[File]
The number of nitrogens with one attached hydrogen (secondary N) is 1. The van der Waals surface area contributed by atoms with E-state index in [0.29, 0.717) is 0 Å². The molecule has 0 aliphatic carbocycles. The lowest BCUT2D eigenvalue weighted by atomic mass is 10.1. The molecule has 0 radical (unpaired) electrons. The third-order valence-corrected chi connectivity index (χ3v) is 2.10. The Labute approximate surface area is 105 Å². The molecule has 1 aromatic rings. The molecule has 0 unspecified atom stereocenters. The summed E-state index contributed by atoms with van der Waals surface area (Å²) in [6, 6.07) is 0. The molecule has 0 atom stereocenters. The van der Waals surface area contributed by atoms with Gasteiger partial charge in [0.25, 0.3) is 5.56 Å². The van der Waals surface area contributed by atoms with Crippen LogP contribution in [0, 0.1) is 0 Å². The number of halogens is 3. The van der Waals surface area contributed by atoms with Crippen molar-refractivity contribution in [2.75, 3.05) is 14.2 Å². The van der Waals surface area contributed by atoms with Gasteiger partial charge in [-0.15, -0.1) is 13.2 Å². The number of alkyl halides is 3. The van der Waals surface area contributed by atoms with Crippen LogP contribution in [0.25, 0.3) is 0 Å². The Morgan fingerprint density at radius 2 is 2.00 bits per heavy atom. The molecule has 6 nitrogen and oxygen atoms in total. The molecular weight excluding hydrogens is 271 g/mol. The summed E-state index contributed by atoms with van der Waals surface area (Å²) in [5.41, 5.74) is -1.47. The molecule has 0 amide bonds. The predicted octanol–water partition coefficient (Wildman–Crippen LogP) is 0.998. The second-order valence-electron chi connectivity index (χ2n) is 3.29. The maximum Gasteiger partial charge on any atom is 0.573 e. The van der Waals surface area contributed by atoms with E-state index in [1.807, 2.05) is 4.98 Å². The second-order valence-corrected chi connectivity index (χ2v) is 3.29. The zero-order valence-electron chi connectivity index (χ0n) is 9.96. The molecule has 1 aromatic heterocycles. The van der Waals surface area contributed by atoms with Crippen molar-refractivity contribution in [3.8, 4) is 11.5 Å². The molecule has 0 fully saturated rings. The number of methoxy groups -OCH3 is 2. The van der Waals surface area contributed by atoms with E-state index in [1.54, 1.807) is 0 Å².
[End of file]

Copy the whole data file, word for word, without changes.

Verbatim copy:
The number of nitrogens with one attached hydrogen (secondary N) is 1. The van der Waals surface area contributed by atoms with E-state index in [0.29, 0.717) is 0 Å². The molecule has 0 aliphatic carbocycles. The lowest BCUT2D eigenvalue weighted by atomic mass is 10.1. The molecule has 0 radical (unpaired) electrons. The third-order valence-corrected chi connectivity index (χ3v) is 2.10. The Labute approximate surface area is 105 Å². The molecule has 1 aromatic rings. The molecule has 0 unspecified atom stereocenters. The summed E-state index contributed by atoms with van der Waals surface area (Å²) in [6, 6.07) is 0. The molecule has 0 atom stereocenters. The van der Waals surface area contributed by atoms with Gasteiger partial charge in [0.25, 0.3) is 5.56 Å². The van der Waals surface area contributed by atoms with Crippen LogP contribution in [0, 0.1) is 0 Å². The number of halogens is 3. The van der Waals surface area contributed by atoms with Crippen molar-refractivity contribution in [2.75, 3.05) is 14.2 Å². The van der Waals surface area contributed by atoms with Gasteiger partial charge in [-0.15, -0.1) is 13.2 Å². The number of alkyl halides is 3. The van der Waals surface area contributed by atoms with Crippen LogP contribution in [0.25, 0.3) is 0 Å². The Morgan fingerprint density at radius 2 is 2.00 bits per heavy atom. The molecule has 6 nitrogen and oxygen atoms in total. The molecular weight excluding hydrogens is 271 g/mol. The summed E-state index contributed by atoms with van der Waals surface area (Å²) in [5.41, 5.74) is -1.47. The molecule has 0 amide bonds. The predicted octanol–water partition coefficient (Wildman–Crippen LogP) is 0.998. The second-order valence-electron chi connectivity index (χ2n) is 3.29. The maximum Gasteiger partial charge on any atom is 0.573 e. The van der Waals surface area contributed by atoms with E-state index in [1.807, 2.05) is 4.98 Å². The second-order valence-corrected chi connectivity index (χ2v) is 3.29. The zero-order valence-electron chi connectivity index (χ0n) is 9.96. The molecule has 1 aromatic heterocycles. The van der Waals surface area contributed by atoms with Crippen molar-refractivity contribution in [3.8, 4) is 11.5 Å². The molecule has 0 fully saturated rings. The number of methoxy groups -OCH3 is 2. The van der Waals surface area contributed by atoms with E-state index in [1.54, 1.807) is 0 Å².